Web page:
Author(s): Audebert M, Salles B, Calsou P
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Abstract The efficient repair of DNA double-strand breaks (DSBs) is critical for the maintenance of genomic integrity. In mammalian cells, the nonhomologous end-joining process that represents the predominant repair pathway relies on the DNA-dependent protein kinase (DNA-PK) and the XRCC4-DNA ligase IV complex. Nonetheless, several in vitro and in vivo results indicate that mammalian cells use more than a single end-joining mechanism. While searching for a DNA-PK-independent end-joining activity, we found that the pretreatment of DNA-PK-proficient and -deficient rodent cells with an inhibitor of the poly(ADP-ribose) polymerase-1 enzyme (PARP-1) led to increased cytotoxicity of the highly efficient DNA double-strand breaking compound calicheamicin gamma1. In addition, the repair kinetics of the DSBs induced by calicheamicin gamma1 was delayed both in PARP-1-proficient cells pretreated with the PARP-1 inhibitor and in PARP-1-deficient cells. In order to get new insights into the mechanism of an alternative route for DSBs repair, we have established a new synapsis and end-joining two-step assay in vitro, operating on DSBs with either nuclear protein extracts or recombinant proteins. We found an end-joining activity independent of the DNA-PK/XRCC4-ligase IV complex but that actually required a novel synapsis activity of PARP-1 and the ligation activity of the XRCC1-DNA ligase III complex, proteins otherwise involved in the base excision repair pathway. Taken together, these results strongly suggest that a PARP-1-dependent DSBs end-joining activity may exist in mammalian cells. We propose that this mechanism could act as an alternative route of DSBs repair that complements the DNA-PK/XRCC4/ligase IV-dependent nonhomologous end-joining.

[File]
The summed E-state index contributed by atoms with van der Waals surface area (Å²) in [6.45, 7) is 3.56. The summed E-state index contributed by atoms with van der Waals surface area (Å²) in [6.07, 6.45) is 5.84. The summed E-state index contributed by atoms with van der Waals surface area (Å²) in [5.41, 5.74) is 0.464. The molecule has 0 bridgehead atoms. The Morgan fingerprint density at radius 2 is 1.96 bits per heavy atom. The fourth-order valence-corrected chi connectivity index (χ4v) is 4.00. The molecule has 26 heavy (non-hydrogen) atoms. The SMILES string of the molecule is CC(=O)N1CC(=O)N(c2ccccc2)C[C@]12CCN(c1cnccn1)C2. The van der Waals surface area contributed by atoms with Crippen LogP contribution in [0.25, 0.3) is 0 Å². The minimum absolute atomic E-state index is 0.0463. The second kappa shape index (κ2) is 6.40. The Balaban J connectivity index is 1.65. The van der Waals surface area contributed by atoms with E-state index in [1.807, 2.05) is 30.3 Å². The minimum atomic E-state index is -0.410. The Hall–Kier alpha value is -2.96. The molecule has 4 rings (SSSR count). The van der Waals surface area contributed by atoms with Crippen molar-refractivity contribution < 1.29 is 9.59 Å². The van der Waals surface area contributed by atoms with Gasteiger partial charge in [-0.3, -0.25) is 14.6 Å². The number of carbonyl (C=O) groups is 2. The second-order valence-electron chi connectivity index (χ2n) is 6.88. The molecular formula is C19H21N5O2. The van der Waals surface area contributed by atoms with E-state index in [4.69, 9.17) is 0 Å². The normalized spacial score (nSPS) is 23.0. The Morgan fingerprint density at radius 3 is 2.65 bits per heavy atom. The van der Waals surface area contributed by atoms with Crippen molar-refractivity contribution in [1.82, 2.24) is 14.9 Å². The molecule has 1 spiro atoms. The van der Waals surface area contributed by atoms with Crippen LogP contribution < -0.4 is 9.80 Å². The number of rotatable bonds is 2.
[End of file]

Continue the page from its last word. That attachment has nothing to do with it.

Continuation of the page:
This article was published in J Biol Chem
and referenced in Journal of Cancer Science & Therapy